Dr. Patrick Johnson is the director of Personhood Ohio, “an organization committed [to] the restoring the personhood rights of unborn children through an amendment to the Ohio constitution.”
In case you are wondering if a woman is a person in Johnson’s intolerant mind, here is the Personhood Ohio argument against abortion:
The Ohio constitution states the following:
Article 1, Section 1: All men are, by nature, free and independent, and have certain inalienable rights, among which are those of enjoying and defending life and liberty, acquiring, possessing, and protecting property, and seeking and obtaining happiness and safety.
Article 1, Section 16: All courts shall be open, and every person, for an injury done him in his land, goods, person, or reputation, shall have remedy by due course of law, and shall have justice administered without denial or delay.
Thus (according to Personhood Ohio):
The Ohio Personhood Amendment will insert Section 16(b):
“Person” and “men” defined:
(A) The words “person” in Article 1, Section 16, and “men” in Article 1, Section 1, apply to every human being at every stage of the biological development of that human being or human organism, including fertilization.
Apparently if one gives constitutional rights to defend life and liberty and obtain happiness and safety to fertilized eggs but not women, then we have personhood. Because everyone knows that women are not people.
In any case, Johnson has a new obsession, and that is preventing children and married men from seeing women’s breasts. here is another area in which a woman’s breast becomes separate from the human breast. All people have nipples and breast tissue.
There are innumerable arguments about the sexualization of women’s breasts being a social construction. Here are a few points:
In many indigenous societies, women go topless as a matter of course, and the exposure of breasts is incidental to existing. Here is a woman farming in Cameroon:
In the Victorian era, when women’s sexuality was repressed and showing an ankle was scandalous, breastfeeding was a sign of mothering, which was not considered sexual. Thus, the ankle, not the breast, was sexualized:
Throughout history, Mary, who was so desexualized that many worship her as a virgin, has been depicted breastfeeding with exposed breasts:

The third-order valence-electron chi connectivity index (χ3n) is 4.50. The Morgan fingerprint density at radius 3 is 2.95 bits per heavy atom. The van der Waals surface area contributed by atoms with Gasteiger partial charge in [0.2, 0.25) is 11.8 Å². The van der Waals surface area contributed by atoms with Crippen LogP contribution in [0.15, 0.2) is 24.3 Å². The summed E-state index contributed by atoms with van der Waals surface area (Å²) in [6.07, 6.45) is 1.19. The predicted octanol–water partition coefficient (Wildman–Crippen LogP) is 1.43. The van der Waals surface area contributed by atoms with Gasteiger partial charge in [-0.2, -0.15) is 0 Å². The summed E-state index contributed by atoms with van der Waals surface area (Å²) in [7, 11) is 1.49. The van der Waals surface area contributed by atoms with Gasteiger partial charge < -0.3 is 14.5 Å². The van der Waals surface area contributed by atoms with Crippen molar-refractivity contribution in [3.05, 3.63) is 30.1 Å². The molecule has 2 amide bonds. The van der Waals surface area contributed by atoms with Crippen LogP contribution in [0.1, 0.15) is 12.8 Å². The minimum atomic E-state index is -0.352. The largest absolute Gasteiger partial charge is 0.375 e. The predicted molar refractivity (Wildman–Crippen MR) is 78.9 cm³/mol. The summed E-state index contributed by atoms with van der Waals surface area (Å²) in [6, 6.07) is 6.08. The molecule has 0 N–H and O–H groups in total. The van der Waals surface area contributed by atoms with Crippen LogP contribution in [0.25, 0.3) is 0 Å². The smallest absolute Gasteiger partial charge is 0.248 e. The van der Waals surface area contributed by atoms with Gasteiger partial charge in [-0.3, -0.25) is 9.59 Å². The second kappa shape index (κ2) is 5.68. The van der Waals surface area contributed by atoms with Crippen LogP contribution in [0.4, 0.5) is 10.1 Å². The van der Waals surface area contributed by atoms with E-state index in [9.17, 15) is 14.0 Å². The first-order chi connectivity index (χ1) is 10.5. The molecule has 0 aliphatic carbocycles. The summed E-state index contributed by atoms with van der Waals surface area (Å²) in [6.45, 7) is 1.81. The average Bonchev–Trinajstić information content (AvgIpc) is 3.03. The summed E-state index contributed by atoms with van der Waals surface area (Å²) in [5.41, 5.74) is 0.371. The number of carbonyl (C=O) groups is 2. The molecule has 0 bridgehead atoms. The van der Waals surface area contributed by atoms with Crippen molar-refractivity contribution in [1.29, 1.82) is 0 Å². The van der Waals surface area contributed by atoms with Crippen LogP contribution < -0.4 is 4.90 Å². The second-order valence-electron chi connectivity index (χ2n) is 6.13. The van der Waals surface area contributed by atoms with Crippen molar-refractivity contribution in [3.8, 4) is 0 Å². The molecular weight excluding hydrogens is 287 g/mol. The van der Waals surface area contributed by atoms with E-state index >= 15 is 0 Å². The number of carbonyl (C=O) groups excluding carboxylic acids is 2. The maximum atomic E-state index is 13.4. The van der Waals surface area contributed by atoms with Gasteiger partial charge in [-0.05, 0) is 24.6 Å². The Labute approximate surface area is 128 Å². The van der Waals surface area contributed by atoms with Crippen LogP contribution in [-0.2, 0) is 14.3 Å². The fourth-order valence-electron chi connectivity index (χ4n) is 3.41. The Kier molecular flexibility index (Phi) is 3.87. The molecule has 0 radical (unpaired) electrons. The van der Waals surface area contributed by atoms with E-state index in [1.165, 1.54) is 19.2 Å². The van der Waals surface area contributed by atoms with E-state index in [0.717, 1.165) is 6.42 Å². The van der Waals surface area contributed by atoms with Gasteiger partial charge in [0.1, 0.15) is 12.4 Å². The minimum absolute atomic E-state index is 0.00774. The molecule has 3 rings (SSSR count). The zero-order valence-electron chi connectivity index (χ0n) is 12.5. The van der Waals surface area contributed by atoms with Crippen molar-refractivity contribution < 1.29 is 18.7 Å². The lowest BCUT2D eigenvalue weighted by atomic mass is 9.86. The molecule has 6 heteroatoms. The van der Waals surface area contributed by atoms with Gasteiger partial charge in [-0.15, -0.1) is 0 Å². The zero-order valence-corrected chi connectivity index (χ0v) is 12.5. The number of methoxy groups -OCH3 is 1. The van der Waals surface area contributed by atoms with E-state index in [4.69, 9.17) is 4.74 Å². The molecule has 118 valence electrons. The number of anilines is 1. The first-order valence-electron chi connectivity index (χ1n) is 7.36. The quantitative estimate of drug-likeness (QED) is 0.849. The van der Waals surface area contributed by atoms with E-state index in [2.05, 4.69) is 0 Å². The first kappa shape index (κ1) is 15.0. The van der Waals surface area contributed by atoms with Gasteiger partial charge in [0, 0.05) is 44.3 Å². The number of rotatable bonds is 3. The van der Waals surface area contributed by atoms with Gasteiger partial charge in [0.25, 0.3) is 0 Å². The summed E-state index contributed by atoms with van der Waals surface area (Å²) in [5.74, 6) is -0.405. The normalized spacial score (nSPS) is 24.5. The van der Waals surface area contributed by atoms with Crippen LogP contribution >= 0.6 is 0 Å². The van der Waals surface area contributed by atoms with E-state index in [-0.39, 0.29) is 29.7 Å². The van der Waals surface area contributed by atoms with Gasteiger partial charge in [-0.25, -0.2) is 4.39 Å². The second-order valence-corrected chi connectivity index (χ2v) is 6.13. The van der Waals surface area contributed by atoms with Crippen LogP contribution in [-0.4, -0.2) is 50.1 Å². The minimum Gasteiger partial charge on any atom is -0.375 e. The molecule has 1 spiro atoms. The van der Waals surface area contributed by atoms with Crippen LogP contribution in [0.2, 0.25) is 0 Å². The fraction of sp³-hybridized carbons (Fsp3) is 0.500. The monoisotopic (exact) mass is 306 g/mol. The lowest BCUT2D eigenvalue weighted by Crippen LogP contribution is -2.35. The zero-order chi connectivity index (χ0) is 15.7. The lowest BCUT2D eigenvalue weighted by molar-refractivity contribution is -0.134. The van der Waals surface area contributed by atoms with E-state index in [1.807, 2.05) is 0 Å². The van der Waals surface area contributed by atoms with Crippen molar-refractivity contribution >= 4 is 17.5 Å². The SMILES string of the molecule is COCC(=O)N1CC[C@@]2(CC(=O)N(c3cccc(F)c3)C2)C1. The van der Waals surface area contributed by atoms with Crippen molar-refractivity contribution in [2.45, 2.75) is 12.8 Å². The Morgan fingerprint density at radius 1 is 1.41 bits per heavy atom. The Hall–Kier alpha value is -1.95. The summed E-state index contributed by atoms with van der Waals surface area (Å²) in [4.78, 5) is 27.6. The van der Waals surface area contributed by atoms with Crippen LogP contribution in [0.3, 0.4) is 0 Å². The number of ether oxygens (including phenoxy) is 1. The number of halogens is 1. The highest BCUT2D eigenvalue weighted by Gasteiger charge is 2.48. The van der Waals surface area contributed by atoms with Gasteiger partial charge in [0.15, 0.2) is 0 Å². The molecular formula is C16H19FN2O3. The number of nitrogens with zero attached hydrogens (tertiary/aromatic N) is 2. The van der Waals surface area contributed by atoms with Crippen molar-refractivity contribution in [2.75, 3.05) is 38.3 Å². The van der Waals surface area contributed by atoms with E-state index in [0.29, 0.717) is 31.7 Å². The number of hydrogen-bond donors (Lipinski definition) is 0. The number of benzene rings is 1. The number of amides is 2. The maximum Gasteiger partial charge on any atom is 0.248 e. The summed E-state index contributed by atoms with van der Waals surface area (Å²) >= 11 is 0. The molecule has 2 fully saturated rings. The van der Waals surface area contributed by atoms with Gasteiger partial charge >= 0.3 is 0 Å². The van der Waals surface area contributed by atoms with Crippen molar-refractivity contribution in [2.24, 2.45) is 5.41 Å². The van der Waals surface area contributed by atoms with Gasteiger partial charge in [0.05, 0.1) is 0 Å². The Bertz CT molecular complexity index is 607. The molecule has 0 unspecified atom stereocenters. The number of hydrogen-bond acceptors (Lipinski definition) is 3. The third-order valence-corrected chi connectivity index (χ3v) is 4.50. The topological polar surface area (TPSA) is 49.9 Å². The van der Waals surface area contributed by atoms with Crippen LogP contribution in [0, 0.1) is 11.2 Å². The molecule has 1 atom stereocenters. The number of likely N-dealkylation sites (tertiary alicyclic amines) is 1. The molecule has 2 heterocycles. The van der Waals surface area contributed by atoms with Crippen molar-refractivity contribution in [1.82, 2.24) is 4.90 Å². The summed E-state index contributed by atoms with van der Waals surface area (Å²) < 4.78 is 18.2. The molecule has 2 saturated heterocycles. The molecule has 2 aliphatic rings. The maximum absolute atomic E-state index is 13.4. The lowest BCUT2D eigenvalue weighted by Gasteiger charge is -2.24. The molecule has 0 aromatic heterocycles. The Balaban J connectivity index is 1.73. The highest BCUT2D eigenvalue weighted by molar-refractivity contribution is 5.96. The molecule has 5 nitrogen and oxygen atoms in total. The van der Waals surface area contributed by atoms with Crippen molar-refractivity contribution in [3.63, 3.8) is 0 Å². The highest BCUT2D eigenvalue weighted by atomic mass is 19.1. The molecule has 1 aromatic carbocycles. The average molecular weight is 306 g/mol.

And going topless on the beach is typical for women of all ages and sizes in much of Europe (not just for the stereotypically sexy).
Yet we have worked Americans into such a tizzy about human women’s breasts that I once had a class of fifth graders completely freak out when exposed to this image:
This is just black lines. The person represented doesn’t even have a face. Yet the very idea of a breast is somehow outrageous. It is somewhat like thinking one must dress a zucchini in a burquah. Or like the Shel Silverstein poem about putting a bra on camel humps.
Men have breasts, and while people might not like to see them when they are large, they can be exposed with no one challenging the legality of exposure:
Yet a flat chested women’s breast are somehow obscene:
Women’s and men’s breasts are not particularly different. It is actually possible for men to breastfeed. Seriously. There’s even a very short, highly amusing movie about it, “Milk Men,” which you can watch here.
But preventing women from exposing their breasts, particularly when exposure is incidental to breastfeeding, is a way to have men define women’s sexuality and thus demand to control women’s bodies. When people tell women to cover up, sit in toilet stalls, or stay home because they are feeding babies, they are telling women that they cannot be female in public. They are privileging certain people’s perceptions of a woman’s body over the actual woman in that body.
People have nipples. Everyone is born with them. It is not an exciting concept:
Can you even be certain which of these belong to women and which to men?
Then whose body will you know to control?